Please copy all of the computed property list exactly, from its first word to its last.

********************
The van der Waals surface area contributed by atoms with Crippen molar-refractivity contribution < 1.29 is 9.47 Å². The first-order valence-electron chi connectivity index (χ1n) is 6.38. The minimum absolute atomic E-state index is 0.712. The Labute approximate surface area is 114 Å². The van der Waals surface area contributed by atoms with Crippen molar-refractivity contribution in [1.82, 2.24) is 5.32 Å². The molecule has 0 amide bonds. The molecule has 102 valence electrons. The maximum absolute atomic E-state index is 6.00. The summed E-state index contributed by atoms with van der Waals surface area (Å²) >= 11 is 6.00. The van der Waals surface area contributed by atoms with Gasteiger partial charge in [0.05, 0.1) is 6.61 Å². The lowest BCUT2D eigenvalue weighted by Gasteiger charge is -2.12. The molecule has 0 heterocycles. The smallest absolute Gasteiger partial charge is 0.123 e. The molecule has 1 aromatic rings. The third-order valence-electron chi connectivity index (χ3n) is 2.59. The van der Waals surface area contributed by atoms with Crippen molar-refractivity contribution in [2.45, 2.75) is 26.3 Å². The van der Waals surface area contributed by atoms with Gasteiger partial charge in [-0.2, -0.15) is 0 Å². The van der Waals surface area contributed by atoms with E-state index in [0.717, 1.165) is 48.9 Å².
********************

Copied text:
The van der Waals surface area contributed by atoms with Crippen molar-refractivity contribution < 1.29 is 9.47 Å². The first-order valence-electron chi connectivity index (χ1n) is 6.38. The minimum absolute atomic E-state index is 0.712. The Labute approximate surface area is 114 Å². The van der Waals surface area contributed by atoms with Crippen molar-refractivity contribution in [1.82, 2.24) is 5.32 Å². The molecule has 0 amide bonds. The molecule has 102 valence electrons. The maximum absolute atomic E-state index is 6.00. The summed E-state index contributed by atoms with van der Waals surface area (Å²) >= 11 is 6.00. The van der Waals surface area contributed by atoms with Gasteiger partial charge in [0.05, 0.1) is 6.61 Å². The lowest BCUT2D eigenvalue weighted by Gasteiger charge is -2.12. The molecule has 0 heterocycles. The smallest absolute Gasteiger partial charge is 0.123 e. The molecule has 1 aromatic rings. The third-order valence-electron chi connectivity index (χ3n) is 2.59. The van der Waals surface area contributed by atoms with Crippen molar-refractivity contribution in [2.45, 2.75) is 26.3 Å². The van der Waals surface area contributed by atoms with Gasteiger partial charge in [-0.2, -0.15) is 0 Å². The van der Waals surface area contributed by atoms with E-state index in [0.717, 1.165) is 48.9 Å².